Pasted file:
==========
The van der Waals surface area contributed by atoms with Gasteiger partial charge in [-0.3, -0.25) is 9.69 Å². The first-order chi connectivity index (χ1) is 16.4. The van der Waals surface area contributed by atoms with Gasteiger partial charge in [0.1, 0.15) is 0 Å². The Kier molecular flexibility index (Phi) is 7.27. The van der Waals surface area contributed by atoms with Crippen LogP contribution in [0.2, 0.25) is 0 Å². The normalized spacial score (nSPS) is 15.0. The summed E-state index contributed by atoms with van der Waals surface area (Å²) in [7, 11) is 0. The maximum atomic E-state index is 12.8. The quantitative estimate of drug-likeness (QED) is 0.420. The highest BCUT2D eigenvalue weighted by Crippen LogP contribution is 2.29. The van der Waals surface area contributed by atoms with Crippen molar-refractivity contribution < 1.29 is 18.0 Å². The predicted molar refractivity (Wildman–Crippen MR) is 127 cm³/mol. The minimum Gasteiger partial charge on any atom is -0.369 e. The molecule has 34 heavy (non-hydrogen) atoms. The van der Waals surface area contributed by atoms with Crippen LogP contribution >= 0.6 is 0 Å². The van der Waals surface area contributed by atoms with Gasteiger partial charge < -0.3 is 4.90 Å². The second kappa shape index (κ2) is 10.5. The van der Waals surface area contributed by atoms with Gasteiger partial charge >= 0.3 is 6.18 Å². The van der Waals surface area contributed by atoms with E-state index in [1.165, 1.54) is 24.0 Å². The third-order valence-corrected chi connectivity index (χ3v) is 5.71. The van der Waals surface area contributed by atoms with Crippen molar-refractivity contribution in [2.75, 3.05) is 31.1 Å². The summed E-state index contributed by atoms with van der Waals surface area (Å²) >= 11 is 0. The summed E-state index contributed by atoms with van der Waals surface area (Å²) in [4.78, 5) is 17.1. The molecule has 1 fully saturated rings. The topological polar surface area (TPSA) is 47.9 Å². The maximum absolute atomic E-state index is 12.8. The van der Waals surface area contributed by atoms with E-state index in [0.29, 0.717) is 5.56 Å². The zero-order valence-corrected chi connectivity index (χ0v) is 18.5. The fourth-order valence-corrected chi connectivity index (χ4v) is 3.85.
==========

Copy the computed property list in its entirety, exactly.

The van der Waals surface area contributed by atoms with Gasteiger partial charge in [-0.3, -0.25) is 9.69 Å². The first-order chi connectivity index (χ1) is 16.4. The van der Waals surface area contributed by atoms with Gasteiger partial charge in [0.1, 0.15) is 0 Å². The Kier molecular flexibility index (Phi) is 7.27. The van der Waals surface area contributed by atoms with Crippen LogP contribution in [0.2, 0.25) is 0 Å². The normalized spacial score (nSPS) is 15.0. The summed E-state index contributed by atoms with van der Waals surface area (Å²) in [7, 11) is 0. The maximum atomic E-state index is 12.8. The quantitative estimate of drug-likeness (QED) is 0.420. The highest BCUT2D eigenvalue weighted by Crippen LogP contribution is 2.29. The van der Waals surface area contributed by atoms with Crippen molar-refractivity contribution < 1.29 is 18.0 Å². The predicted molar refractivity (Wildman–Crippen MR) is 127 cm³/mol. The minimum Gasteiger partial charge on any atom is -0.369 e. The molecule has 34 heavy (non-hydrogen) atoms. The van der Waals surface area contributed by atoms with Crippen LogP contribution >= 0.6 is 0 Å². The van der Waals surface area contributed by atoms with Gasteiger partial charge < -0.3 is 4.90 Å². The second kappa shape index (κ2) is 10.5. The van der Waals surface area contributed by atoms with Gasteiger partial charge >= 0.3 is 6.18 Å². The van der Waals surface area contributed by atoms with E-state index in [1.165, 1.54) is 24.0 Å². The third-order valence-corrected chi connectivity index (χ3v) is 5.71. The van der Waals surface area contributed by atoms with Crippen molar-refractivity contribution in [2.75, 3.05) is 31.1 Å². The summed E-state index contributed by atoms with van der Waals surface area (Å²) >= 11 is 0. The summed E-state index contributed by atoms with van der Waals surface area (Å²) in [4.78, 5) is 17.1. The molecule has 1 fully saturated rings. The topological polar surface area (TPSA) is 47.9 Å². The maximum absolute atomic E-state index is 12.8. The van der Waals surface area contributed by atoms with E-state index in [0.29, 0.717) is 5.56 Å². The zero-order valence-corrected chi connectivity index (χ0v) is 18.5. The fourth-order valence-corrected chi connectivity index (χ4v) is 3.85.